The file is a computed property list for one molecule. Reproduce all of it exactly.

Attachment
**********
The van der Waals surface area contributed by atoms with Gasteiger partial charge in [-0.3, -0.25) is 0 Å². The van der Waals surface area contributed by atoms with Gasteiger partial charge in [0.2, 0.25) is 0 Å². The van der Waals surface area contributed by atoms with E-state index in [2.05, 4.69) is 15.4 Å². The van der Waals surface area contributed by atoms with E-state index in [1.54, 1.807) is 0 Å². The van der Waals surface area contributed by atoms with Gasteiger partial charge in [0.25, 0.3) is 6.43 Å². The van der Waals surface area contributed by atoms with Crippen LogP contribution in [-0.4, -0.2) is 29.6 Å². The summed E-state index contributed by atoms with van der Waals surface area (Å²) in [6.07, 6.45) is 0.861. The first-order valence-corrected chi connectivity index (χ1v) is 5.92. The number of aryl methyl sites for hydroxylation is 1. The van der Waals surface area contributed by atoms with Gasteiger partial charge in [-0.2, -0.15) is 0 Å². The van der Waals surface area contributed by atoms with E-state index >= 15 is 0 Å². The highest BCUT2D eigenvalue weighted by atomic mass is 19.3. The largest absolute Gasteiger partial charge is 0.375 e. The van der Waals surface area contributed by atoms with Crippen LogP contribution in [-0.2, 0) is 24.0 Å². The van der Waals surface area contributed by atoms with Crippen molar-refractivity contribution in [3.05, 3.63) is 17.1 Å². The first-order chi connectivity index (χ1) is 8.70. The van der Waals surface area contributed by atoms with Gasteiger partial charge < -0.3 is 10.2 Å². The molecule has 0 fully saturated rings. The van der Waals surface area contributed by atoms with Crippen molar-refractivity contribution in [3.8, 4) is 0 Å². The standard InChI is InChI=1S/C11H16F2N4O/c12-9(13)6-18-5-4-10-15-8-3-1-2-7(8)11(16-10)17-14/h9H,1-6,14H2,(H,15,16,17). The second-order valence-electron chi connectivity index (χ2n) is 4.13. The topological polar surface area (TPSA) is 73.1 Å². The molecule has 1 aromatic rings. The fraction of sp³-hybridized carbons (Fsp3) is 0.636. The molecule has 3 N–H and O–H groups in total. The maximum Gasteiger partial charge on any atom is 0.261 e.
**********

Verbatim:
The van der Waals surface area contributed by atoms with Gasteiger partial charge in [-0.3, -0.25) is 0 Å². The van der Waals surface area contributed by atoms with Gasteiger partial charge in [0.2, 0.25) is 0 Å². The van der Waals surface area contributed by atoms with E-state index in [2.05, 4.69) is 15.4 Å². The van der Waals surface area contributed by atoms with E-state index in [1.54, 1.807) is 0 Å². The van der Waals surface area contributed by atoms with Gasteiger partial charge in [0.25, 0.3) is 6.43 Å². The van der Waals surface area contributed by atoms with Crippen LogP contribution in [-0.4, -0.2) is 29.6 Å². The summed E-state index contributed by atoms with van der Waals surface area (Å²) in [6.07, 6.45) is 0.861. The first-order valence-corrected chi connectivity index (χ1v) is 5.92. The number of aryl methyl sites for hydroxylation is 1. The van der Waals surface area contributed by atoms with Gasteiger partial charge in [-0.2, -0.15) is 0 Å². The van der Waals surface area contributed by atoms with E-state index >= 15 is 0 Å². The highest BCUT2D eigenvalue weighted by atomic mass is 19.3. The largest absolute Gasteiger partial charge is 0.375 e. The van der Waals surface area contributed by atoms with Crippen LogP contribution in [-0.2, 0) is 24.0 Å². The van der Waals surface area contributed by atoms with Crippen molar-refractivity contribution in [3.05, 3.63) is 17.1 Å². The first-order chi connectivity index (χ1) is 8.70. The van der Waals surface area contributed by atoms with Gasteiger partial charge < -0.3 is 10.2 Å². The molecule has 0 fully saturated rings. The van der Waals surface area contributed by atoms with Crippen molar-refractivity contribution in [3.8, 4) is 0 Å². The standard InChI is InChI=1S/C11H16F2N4O/c12-9(13)6-18-5-4-10-15-8-3-1-2-7(8)11(16-10)17-14/h9H,1-6,14H2,(H,15,16,17). The second-order valence-electron chi connectivity index (χ2n) is 4.13. The topological polar surface area (TPSA) is 73.1 Å². The molecule has 1 aromatic rings. The fraction of sp³-hybridized carbons (Fsp3) is 0.636. The molecule has 3 N–H and O–H groups in total. The maximum Gasteiger partial charge on any atom is 0.261 e.